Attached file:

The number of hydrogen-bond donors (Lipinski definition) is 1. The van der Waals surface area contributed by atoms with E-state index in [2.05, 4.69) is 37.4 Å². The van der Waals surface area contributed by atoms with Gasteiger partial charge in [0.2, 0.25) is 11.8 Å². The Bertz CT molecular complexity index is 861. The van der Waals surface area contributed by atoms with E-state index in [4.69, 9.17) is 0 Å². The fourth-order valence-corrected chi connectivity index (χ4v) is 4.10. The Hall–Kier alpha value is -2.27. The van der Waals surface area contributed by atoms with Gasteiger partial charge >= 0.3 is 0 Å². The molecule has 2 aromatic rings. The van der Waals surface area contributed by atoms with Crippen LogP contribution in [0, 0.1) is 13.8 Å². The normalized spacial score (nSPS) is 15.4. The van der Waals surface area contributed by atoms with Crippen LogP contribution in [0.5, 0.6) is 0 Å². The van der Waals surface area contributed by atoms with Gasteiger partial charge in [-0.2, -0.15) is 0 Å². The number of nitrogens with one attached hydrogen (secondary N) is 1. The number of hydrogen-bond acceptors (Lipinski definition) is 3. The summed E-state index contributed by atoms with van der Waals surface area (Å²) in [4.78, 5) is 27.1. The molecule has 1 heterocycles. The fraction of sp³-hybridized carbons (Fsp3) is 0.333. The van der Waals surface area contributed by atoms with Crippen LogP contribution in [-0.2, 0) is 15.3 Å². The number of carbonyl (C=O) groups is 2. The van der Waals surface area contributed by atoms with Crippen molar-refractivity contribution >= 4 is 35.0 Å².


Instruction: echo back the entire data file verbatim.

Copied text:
The number of hydrogen-bond donors (Lipinski definition) is 1. The van der Waals surface area contributed by atoms with E-state index in [2.05, 4.69) is 37.4 Å². The van der Waals surface area contributed by atoms with Gasteiger partial charge in [0.2, 0.25) is 11.8 Å². The Bertz CT molecular complexity index is 861. The van der Waals surface area contributed by atoms with E-state index in [4.69, 9.17) is 0 Å². The fourth-order valence-corrected chi connectivity index (χ4v) is 4.10. The Hall–Kier alpha value is -2.27. The van der Waals surface area contributed by atoms with Gasteiger partial charge >= 0.3 is 0 Å². The molecule has 2 aromatic rings. The van der Waals surface area contributed by atoms with Crippen LogP contribution in [0, 0.1) is 13.8 Å². The normalized spacial score (nSPS) is 15.4. The van der Waals surface area contributed by atoms with Crippen LogP contribution in [0.5, 0.6) is 0 Å². The van der Waals surface area contributed by atoms with Gasteiger partial charge in [-0.2, -0.15) is 0 Å². The number of nitrogens with one attached hydrogen (secondary N) is 1. The number of hydrogen-bond acceptors (Lipinski definition) is 3. The summed E-state index contributed by atoms with van der Waals surface area (Å²) in [4.78, 5) is 27.1. The molecule has 1 heterocycles. The fraction of sp³-hybridized carbons (Fsp3) is 0.333. The van der Waals surface area contributed by atoms with Crippen LogP contribution in [-0.2, 0) is 15.3 Å². The number of carbonyl (C=O) groups is 2. The van der Waals surface area contributed by atoms with Crippen molar-refractivity contribution >= 4 is 35.0 Å².